Former President Clinton says that "preserving democracy" is worth suspending the legislative filibuster in the Senate.

The filibuster, the ex-commander in chief argued during a Wednesday appearance alongside James Patterson on NBC's "Late Night," is "being used to try to prevent a repeat of 2020, when we had enormous voter participation."

"All the states that are in the hands of people that don't like that and want to maintain a racial income differential are trying to make it harder to vote," Clinton told host Seth Meyers.

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He said he understood President Biden's reluctance to "get rid of it all together," and expressed some compassion for Sen. Joe ManchinJoe ManchinBriahna Joy Gray: Push toward major social spending amid pandemic was 'short-lived' Overnight Energy & Environment — Presented by Climate Power — Emissions heading toward pre-pandemic levels Biden discusses agenda with Schumer, Pelosi ahead of pivotal week MORE (D-W.Va.), who has said he's opposed to doing away with the 60-vote requirement for most legislation to pass the upper chamber.

"I sympathize with Joe Manchin, who's trying to stand up for the right thing and represent people who voted more than 2 to 1 for President TrumpDonald TrumpOvernight Defense & National Security — The Pentagon's deadly mistake Overnight Energy & Environment — Presented by Climate Power — Interior returns BLM HQ to Washington France pulls ambassadors to US, Australia in protest of submarine deal MORE," Clinton said while promoting the thriller he co-authored with Patterson, "The President's Daughter."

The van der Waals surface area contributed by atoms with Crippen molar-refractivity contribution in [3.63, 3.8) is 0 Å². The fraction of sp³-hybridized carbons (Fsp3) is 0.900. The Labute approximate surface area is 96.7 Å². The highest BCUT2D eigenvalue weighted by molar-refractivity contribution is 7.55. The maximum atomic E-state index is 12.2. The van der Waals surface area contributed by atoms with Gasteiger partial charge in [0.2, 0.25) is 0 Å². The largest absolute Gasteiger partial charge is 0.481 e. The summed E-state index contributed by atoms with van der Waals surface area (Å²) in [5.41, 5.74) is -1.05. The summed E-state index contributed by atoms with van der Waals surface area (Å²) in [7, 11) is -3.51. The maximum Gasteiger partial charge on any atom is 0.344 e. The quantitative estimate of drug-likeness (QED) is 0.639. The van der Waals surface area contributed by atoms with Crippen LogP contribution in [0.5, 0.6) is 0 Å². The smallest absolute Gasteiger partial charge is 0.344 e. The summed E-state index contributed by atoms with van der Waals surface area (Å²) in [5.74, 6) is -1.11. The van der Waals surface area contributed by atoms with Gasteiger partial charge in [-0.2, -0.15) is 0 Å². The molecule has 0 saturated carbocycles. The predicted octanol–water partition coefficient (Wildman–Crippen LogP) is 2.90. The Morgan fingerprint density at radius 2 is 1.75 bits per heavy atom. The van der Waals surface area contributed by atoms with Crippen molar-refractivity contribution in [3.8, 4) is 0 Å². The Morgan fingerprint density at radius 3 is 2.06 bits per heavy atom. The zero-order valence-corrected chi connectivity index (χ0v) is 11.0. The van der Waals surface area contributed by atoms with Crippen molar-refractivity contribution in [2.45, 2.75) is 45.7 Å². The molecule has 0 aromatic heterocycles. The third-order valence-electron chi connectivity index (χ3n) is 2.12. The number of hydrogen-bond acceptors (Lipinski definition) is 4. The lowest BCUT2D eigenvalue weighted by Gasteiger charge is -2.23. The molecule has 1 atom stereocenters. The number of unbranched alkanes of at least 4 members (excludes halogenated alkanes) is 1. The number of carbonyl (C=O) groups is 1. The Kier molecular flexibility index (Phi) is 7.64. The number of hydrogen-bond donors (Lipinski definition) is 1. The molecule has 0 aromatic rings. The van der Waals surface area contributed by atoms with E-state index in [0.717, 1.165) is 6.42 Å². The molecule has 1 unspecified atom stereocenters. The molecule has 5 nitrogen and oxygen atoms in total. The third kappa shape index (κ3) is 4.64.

"But I think when it comes to preserving democracy, you know, I would suspend the filibuster because I think it's essential. I don't think that we should be in the business of going backwards in trying to drive down voting rights," Clinton, 74, said.

"I think we need to expand it. And I think that every time we've done it before it's made us a better country, it's made us a stronger country. And it would do both parties good to have to get out and compete for these new voters," Clinton told Meyers.

The 42nd president's comments come after a GOP filibuster blocked a sweeping election reform bill, the For the People Act, from coming up for debate on Tuesday.

"If it were me, for this one purpose, I would not allow an expansion and basically the protection of voting rights," Clinton said of his support for nixing the filibuster.

"These people are trying to take us back decades in voting access, the people that Sen. [Mitch] McConnell [R-Ky.] represents."